We are rapidly approaching a point where drastic action may be needed to preserve the best possible future for our children. The board has refused to listen to our concerns on multiple occasions. Our community was expressly against overcrowded schools. Yet the District decreed that the two outside programs would move forward. Our community concerns should be mitigated prior to any project or program being implemented that will cause a negative effect on our community.

GUSD, at times, has not been a good neighbor. We should be working together and yet too many times we are not. We are simply placated with smiles and a handshake while the District chooses its own path with little regard for our community. When will this end? Is it time for a change?

Our community already does so much to support our schools and now more than ever may be the most opportune time start weighing our options. You are invited to reach out to the Crescenta Valley Town Council with thoughts and ideas via our online survey Join the discussion and let us know what it will take to be heard and represented fairly by our school district.

Robbyn Battles
CV Town Council


  1. Denise Soto   July 12, 2015 at 1:25 pm

    Consider forming your own school district. This could raise your property values as well as giving back local control. Public Education K-12 is in deep trouble since the implementation of Common Core. Please go to to learn more. There is something else going on called Agenda 21 which the city of Glendale is apart of. To get more info. check out

  2. Kelly Eggertsen   July 11, 2015 at 9:05 am

    Love it!!!! Yes! Let’s forge ahead and create our own school district with the old high California math standards and the high language arts standards of Massachsetts and no federal intervention. Our children would be well served!!!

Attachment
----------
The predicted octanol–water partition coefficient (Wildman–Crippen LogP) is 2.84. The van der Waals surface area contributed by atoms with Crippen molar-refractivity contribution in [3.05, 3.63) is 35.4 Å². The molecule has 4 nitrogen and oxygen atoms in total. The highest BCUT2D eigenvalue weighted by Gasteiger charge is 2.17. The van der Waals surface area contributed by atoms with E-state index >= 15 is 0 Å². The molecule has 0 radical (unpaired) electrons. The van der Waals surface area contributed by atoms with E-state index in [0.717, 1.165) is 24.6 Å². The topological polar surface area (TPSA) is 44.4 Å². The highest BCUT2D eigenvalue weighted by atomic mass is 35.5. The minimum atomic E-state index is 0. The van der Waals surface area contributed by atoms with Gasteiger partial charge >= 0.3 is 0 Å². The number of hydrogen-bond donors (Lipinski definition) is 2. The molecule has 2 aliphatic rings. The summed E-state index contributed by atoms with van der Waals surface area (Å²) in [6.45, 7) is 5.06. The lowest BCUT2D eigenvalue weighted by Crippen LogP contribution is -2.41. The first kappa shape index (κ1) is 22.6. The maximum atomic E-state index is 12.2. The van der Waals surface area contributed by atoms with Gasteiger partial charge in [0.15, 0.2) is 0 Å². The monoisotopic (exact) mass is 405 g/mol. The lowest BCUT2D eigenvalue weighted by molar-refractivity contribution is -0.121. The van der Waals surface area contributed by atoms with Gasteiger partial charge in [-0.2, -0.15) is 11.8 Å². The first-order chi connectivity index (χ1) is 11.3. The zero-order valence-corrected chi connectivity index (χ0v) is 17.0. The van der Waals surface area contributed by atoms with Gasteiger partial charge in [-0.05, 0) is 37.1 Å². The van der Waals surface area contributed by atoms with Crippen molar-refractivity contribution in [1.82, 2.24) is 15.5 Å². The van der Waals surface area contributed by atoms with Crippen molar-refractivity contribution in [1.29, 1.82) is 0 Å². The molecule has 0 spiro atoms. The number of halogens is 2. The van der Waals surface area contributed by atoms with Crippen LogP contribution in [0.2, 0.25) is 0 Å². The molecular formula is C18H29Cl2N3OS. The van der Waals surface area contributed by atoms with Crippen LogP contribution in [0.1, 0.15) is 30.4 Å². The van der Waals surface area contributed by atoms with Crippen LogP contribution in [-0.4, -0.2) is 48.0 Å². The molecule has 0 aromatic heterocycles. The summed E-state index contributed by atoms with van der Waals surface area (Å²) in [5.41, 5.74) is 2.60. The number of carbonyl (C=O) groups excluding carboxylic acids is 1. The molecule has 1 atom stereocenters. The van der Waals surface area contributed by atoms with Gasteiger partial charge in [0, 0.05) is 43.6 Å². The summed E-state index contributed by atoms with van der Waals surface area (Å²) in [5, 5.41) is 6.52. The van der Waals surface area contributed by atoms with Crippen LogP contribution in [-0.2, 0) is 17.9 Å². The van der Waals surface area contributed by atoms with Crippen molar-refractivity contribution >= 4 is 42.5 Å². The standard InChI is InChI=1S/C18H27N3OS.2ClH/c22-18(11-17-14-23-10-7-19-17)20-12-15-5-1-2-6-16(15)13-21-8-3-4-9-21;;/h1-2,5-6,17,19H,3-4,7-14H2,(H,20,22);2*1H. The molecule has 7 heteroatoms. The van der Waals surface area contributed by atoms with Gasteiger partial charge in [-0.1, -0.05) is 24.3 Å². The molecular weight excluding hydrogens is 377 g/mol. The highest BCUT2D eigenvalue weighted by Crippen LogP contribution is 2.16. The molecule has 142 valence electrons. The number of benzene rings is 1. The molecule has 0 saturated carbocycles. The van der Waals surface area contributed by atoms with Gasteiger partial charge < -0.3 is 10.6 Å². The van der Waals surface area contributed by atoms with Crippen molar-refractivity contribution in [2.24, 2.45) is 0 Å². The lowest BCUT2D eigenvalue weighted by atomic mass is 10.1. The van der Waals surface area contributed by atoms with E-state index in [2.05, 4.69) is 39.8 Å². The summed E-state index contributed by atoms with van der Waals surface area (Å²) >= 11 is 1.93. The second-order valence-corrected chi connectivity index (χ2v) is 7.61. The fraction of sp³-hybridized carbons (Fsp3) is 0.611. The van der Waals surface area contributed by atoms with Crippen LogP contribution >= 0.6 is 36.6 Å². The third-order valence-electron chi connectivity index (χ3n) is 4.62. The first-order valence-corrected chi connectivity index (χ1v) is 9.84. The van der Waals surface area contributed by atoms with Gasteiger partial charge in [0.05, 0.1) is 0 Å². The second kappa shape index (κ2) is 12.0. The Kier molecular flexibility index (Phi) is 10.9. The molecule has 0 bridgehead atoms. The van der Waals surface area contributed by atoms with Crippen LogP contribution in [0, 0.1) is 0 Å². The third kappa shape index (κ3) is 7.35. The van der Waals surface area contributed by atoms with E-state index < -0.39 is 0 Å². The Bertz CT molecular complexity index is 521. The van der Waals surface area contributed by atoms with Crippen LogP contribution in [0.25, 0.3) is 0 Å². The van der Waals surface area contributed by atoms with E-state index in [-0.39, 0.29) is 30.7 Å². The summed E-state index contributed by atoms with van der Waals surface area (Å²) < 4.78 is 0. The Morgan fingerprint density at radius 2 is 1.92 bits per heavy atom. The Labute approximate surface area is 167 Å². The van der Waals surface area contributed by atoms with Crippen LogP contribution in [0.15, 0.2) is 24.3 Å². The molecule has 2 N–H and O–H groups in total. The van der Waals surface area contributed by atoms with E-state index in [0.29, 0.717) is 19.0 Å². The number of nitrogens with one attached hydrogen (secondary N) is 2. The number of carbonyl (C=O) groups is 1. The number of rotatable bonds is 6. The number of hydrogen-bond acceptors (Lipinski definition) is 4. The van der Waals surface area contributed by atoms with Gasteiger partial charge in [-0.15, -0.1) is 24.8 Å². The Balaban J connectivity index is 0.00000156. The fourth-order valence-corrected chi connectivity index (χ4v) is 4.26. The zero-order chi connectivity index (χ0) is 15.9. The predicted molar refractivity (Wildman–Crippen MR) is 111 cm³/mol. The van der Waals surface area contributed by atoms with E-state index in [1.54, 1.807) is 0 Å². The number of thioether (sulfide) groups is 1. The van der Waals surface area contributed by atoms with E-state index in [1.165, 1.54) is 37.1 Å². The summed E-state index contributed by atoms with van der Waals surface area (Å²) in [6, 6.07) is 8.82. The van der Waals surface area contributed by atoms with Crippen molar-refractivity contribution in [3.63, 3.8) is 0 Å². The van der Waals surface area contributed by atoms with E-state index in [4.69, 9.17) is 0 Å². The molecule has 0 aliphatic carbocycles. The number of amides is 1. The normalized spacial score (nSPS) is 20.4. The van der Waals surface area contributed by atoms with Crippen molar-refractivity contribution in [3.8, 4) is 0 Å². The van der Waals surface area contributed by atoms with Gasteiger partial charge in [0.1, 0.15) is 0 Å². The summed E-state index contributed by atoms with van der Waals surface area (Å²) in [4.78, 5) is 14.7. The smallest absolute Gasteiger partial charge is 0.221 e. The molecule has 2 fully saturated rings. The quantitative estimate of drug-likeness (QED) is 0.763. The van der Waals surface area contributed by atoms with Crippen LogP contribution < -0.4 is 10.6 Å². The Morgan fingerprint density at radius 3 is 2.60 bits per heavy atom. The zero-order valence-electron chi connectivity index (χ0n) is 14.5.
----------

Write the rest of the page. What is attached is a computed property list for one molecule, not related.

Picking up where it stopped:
3. Nalini Lasiewicz   July 10, 2015 at 6:38 pm

    The larger issue of whether GUSD listens to the foothills community or I will leave to others to judge for now. I can, however, set the record straight on the “seat at the table” concept described above. This consulting contract with LCUSD is long overdue and the community should applaud their desire to bring GUSD in to work with the consultant collaboratively, rather than continue the adversarial position which stalled the progress for over a year. Both GUSD and LCUSD were given inaccurate advice and information on the territory transfer process. This joint contract is focused solely on researching a set of valid and legal options, but the options will be based on the input of both districts.. The final decision on what option(s) to consider, if any, rests solely with the two districts. The consultant will be gathering information, assessing needs and working closely with both district representatives. Since GUSD asked the City of LCF to contribute funds towards the consulting contract, all parties have agreed that the City of LCF is entitled to have it’s representative during the life of the contract. The exact language is “City shall only be authorized to participate in an advisory and consultative role.” LCF Councilmember Jon Curtis has been the City’s point person on the territory transfer all along so this isn’t any big change….it’s just documenting what is normal for a shared financial contribution.